Lord of the Flies: Creating a Society
Lord of the Flies (1954) is William Golding’s most recognized work. It didn’t have a great impact during his time. However, it experienced a revival years later, becoming a classic in post-war English literature. It was brought to the big screen twice, first in 1963 and then in 1990.
Lord of the Flies is an allegory of human nature, where each character represents an important aspect of humanity. It explores children creating a society from scratch. How are the roles assigned? How is a leader chosen?
The plot begins when an airplane with young passengers crashes near a desert island. The survivors must organize themselves in order to survive and be rescued. A new society emerges on an island in the middle of nowhere, with no existing standards. Throughout the novel, we discover how any person can become evil, regardless of their age. Lord of the Flies is all about evil and human nature’s different facets.
“The greatest ideas are the simplest.”
–Lord of the Flies–
Children, leaders, and allegory
The title of the book is allegorical. It alludes to Beelzebub, to evil. In the novel, this evil is the boar’s head, which the children place on a spear. Flies surround the decomposing head.
When the children reach the island, they come together with the hope of surviving and being found as soon as possible, demonstrating that humans are social by nature. Perhaps conditioned by the society where they’ve grown up or perhaps due to their fear and instinct for survival, the children decide to choose a leader democratically. Their leader is Ralph, who isn’t the smartest child but is agile, strong, and inspires trust in the others.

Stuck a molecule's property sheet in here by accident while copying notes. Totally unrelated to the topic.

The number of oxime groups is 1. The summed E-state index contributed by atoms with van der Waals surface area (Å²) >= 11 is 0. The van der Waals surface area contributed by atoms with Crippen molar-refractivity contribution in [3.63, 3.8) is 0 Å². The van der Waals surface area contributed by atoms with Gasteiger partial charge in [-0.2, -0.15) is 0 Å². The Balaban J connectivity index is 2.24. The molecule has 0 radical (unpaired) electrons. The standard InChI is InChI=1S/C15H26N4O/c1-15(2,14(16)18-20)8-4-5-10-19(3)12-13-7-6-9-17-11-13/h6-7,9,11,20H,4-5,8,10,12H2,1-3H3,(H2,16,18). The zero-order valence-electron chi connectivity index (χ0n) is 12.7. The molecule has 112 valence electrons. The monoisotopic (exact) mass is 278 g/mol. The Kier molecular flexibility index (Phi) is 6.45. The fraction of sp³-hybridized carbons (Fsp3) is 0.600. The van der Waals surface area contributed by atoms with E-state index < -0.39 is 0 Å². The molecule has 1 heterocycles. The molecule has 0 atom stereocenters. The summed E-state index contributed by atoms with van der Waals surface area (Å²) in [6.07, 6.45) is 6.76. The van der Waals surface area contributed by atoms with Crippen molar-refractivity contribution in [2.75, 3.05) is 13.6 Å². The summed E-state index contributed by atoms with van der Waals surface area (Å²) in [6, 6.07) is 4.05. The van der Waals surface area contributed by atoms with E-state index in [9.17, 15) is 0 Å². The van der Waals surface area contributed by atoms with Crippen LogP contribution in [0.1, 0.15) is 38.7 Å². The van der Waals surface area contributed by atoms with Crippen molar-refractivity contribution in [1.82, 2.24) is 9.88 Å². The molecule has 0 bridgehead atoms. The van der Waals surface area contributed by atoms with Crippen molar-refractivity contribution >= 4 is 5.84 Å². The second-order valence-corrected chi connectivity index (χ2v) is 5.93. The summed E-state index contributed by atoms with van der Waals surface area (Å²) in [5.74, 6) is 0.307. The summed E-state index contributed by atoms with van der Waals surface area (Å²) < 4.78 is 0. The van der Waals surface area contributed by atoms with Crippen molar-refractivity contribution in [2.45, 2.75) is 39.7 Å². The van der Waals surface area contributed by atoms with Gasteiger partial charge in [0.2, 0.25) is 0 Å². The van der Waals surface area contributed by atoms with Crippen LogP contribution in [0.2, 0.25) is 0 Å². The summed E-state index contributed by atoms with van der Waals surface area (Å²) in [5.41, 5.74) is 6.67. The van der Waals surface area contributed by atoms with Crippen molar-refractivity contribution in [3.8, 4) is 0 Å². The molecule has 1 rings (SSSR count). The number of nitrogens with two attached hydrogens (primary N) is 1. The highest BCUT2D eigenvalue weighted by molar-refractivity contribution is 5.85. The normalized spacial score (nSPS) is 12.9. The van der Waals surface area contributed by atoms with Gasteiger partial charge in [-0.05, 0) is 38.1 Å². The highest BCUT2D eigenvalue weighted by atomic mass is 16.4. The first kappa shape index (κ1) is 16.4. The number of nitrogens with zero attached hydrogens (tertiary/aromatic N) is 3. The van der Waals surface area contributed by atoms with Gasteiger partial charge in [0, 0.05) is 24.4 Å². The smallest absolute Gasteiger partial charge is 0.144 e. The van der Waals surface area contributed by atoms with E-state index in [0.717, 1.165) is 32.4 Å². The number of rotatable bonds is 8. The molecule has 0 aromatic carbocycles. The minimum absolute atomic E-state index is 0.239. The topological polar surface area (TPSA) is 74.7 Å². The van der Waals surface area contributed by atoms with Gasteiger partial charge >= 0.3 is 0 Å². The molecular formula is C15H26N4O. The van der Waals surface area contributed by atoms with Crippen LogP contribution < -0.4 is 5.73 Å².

What could have been their opportunity to challenge the adults and show that children can be fairer and more rational ends up being a real catastrophe. Rivalry arises as soon as a leader is elected. This rivalry leads to hatred and finally to a tragic and out of control situation.
Main characters and their traits
- Ralph is the leader chosen by the rest of the children. He represents democracy, has good intentions, and wants the children to remain united. He’s the one who decides to keep a fire lit in hopes of being seen and rescued. Despite his good intentions, he always consults Piggy and ends up losing control and leadership.
- Jack, Ralph’s counterpart, is another born leader. However, he’s authoritarian. He’s the oldest of the group but isn’t elected leader, which bothers him. He has an arrogant and pessimistic attitude and has lost hope of being rescued. Little by little, he becomes more and more irrational and increasingly violent. The other children become fearful of him and thus join him.
- Piggy is mocked due to his appearance and asthma. However, he’s one of the most intelligent characters and represents rationality. Due to his appearance and poor physical condition, no one considers choosing him as a leader. Despite this, Ralph trusts him and always asks for his help.